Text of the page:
The district court observed that Rule 65(b)(1) of the Federal Rules of Civil Procedure provides that the Court may grant a temporary restraining order (TRO) without notice to the other side only when (1) “specific facts in an affidavit or a verified complaint clearly show that immediate and irreparable injury, loss, or damage will result to the movant before the adverse party can be heard in opposition,” and (2) “the movant’s attorney certifies in writing any efforts made to give notice and the reasons why it should not be required.” An ex parte TRO has a limited life: Rule 65(b)(2) provides that a TRO may not extend beyond 14 days, “unless before that time the court, for good cause, extends it for a like period or the adverse party consents to a longer extension.” Further, “[i]f the order is issued without notice, the motion for a preliminary injunction must be set for hearing at the earliest possible time, taking precedence over all other matters except hearings on older matters of the same character.” Rule 65(b)(3). Finally, a TRO must state the reasons why it issued, state its terms specifically, and describe in reasonable detail—and not by referring to the complaint or other document—the act or acts restrained or required. Rule 65(d)(1). In order for a party to be entitled to a temporary restraining order or a preliminary injunction, that party must show “(1) he or she will suffer irreparable injury unless the injunction issues; (2) the threatened injury outweighs whatever damage the proposed injunction may cause the opposing party; (3) the injunction, if issued, would not be adverse to the public interest; and (4) there is a substantial likelihood of success on the merits.” Schrier v. Univ. of Colo., 427 F.3d 1253, 1258 (10th Cir. 2005) (quoting Heideman v. S. Salt Lake City, 348 F.3d 1182, 1188 (10th Cir. 2003)) (alterations omitted).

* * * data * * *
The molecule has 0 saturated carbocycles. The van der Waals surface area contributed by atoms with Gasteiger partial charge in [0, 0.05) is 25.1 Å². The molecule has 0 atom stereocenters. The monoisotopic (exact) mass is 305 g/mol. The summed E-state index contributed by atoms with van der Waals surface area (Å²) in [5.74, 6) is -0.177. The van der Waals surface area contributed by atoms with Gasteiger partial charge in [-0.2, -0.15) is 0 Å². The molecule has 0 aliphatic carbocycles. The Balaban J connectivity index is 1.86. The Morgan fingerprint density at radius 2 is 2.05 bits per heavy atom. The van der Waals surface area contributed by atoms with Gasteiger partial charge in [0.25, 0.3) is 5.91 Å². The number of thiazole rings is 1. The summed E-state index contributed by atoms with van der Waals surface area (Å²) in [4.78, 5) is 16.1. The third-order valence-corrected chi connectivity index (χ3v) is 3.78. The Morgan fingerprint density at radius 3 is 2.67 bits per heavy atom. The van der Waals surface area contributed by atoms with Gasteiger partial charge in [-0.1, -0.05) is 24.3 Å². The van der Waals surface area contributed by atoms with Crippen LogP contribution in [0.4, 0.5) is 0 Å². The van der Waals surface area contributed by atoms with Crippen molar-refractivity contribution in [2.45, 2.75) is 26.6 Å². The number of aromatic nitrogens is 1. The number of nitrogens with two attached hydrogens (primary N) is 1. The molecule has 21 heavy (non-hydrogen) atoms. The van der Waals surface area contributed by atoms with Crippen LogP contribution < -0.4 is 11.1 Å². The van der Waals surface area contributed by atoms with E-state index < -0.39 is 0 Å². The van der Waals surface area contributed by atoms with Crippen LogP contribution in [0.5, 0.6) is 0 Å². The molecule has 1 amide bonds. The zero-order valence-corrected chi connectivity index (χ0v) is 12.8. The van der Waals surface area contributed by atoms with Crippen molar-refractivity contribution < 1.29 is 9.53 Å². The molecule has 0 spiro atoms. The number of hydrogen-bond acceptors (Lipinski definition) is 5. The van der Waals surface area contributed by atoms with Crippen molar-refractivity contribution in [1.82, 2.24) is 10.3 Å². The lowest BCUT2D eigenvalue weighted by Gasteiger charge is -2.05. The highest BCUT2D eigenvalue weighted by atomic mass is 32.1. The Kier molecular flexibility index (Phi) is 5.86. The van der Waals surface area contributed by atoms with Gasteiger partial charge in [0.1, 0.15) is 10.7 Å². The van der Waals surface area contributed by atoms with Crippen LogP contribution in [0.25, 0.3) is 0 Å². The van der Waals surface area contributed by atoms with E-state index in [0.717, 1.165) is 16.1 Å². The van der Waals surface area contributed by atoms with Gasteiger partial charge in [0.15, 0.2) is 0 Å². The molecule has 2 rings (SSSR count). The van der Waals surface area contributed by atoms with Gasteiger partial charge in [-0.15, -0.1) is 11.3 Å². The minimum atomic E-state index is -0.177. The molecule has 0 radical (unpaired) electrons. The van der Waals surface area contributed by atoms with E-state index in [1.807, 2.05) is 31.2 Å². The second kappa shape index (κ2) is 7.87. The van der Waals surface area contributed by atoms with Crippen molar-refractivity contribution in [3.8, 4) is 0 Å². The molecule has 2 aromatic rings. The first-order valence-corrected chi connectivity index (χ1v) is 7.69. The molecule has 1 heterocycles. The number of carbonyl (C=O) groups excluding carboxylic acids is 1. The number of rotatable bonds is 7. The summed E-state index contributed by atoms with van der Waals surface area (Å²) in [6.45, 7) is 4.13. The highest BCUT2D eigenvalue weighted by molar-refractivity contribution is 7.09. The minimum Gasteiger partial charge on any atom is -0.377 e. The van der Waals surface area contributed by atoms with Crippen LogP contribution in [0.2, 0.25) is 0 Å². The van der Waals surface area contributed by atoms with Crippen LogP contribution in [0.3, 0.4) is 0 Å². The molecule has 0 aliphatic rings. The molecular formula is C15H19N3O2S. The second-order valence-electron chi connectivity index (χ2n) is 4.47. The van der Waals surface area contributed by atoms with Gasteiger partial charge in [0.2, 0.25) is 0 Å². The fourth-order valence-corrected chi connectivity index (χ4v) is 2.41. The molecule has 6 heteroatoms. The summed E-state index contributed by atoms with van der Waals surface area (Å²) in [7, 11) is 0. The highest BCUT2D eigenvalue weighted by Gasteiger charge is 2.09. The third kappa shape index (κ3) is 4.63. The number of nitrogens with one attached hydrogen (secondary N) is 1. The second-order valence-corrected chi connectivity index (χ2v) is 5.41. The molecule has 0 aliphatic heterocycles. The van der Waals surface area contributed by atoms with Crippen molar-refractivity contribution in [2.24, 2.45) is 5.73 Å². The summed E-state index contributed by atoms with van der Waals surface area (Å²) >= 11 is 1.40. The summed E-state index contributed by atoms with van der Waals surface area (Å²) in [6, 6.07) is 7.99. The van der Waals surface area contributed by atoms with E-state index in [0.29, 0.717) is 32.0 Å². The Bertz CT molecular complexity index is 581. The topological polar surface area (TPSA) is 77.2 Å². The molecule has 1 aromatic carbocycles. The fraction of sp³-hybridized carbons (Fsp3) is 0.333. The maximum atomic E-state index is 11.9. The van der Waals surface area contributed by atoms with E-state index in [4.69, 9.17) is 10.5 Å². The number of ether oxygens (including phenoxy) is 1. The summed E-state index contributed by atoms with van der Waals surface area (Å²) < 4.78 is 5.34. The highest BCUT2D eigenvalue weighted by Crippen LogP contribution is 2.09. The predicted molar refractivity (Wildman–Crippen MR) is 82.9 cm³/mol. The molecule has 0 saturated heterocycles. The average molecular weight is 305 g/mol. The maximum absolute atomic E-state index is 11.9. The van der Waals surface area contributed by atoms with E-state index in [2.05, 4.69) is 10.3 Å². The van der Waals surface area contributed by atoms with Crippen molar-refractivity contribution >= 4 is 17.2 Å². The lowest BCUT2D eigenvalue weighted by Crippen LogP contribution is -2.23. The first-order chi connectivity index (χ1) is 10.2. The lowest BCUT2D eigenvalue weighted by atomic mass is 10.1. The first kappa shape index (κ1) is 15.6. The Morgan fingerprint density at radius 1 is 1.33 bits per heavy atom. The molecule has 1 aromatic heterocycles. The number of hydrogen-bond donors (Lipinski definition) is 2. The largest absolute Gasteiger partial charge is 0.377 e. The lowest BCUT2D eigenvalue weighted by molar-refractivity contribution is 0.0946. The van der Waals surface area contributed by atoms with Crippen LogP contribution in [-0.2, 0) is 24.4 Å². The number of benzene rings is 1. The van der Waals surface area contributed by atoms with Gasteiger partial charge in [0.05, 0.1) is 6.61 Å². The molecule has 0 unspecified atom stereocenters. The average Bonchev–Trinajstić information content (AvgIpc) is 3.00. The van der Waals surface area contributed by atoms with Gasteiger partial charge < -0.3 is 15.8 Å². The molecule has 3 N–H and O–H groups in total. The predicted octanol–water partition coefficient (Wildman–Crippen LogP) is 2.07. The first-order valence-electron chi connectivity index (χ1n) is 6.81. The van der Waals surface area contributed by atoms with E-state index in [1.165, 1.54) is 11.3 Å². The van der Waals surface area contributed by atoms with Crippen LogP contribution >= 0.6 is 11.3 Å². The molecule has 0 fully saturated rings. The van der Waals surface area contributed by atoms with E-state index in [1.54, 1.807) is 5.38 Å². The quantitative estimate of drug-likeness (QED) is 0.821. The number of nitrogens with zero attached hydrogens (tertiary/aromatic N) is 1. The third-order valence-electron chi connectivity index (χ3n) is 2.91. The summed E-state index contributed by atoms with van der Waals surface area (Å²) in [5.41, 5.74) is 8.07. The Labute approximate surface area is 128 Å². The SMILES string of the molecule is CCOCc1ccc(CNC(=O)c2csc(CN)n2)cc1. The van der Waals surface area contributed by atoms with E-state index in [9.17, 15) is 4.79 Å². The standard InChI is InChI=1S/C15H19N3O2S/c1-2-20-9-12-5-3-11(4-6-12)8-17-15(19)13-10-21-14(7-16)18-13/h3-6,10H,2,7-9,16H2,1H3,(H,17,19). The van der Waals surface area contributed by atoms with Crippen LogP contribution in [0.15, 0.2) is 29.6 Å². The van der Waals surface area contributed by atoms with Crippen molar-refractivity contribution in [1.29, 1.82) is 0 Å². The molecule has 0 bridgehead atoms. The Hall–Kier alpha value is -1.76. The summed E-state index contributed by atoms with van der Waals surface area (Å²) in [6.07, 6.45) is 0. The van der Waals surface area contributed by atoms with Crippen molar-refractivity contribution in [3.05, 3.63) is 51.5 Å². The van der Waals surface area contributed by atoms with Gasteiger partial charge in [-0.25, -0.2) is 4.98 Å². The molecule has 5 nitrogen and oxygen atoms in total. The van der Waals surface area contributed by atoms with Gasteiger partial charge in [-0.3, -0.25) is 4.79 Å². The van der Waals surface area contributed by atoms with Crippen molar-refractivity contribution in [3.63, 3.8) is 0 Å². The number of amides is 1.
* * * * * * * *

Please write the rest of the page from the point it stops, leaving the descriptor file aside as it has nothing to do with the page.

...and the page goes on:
After considering the evidence in the record, the Court concluded it was sufficient to show that Hernandez was entitled to a temporary restraining order. The evidence presented for purposes of this TRO showed that the Child was a habitual resident of Mexico, at the time of his abduction; that the parties were in agreement that Hernandez had custodial rights under Mexican law, and that he had made a decision to have a meaningful role in the Child’s life. Thus, it appeared that at the time of the abduction, Hernandez had custody rights under Mexican law. Further, there was no evidence that Hernandez failed to exercise those custody rights or otherwise abandoned the Child. the evidence in the record showed that it was through an attempt to exercise those rights that Hernandez discovered that Ochoa had taken the Child to the United States, and that he notified Mexican authorities immediately. As it appeared that defendant will not suffer any costs and/or damages in the event the Court determines the defendant was wrongfully restrained (see Rule 65(c), no security was required. The Court therefore ordered, inter alia, that  Ms. Ochoa be prohibited from removing the Child from the jurisdiction of the Court pending a hearing on the merits of the Verified Complaint, and no person acting in concert or participating with Ms. Ochoa, shall take any action to remove the child from the jurisdiction of this Court pending a determination on the merits of Mr. Hernandez’s Verified Complaint.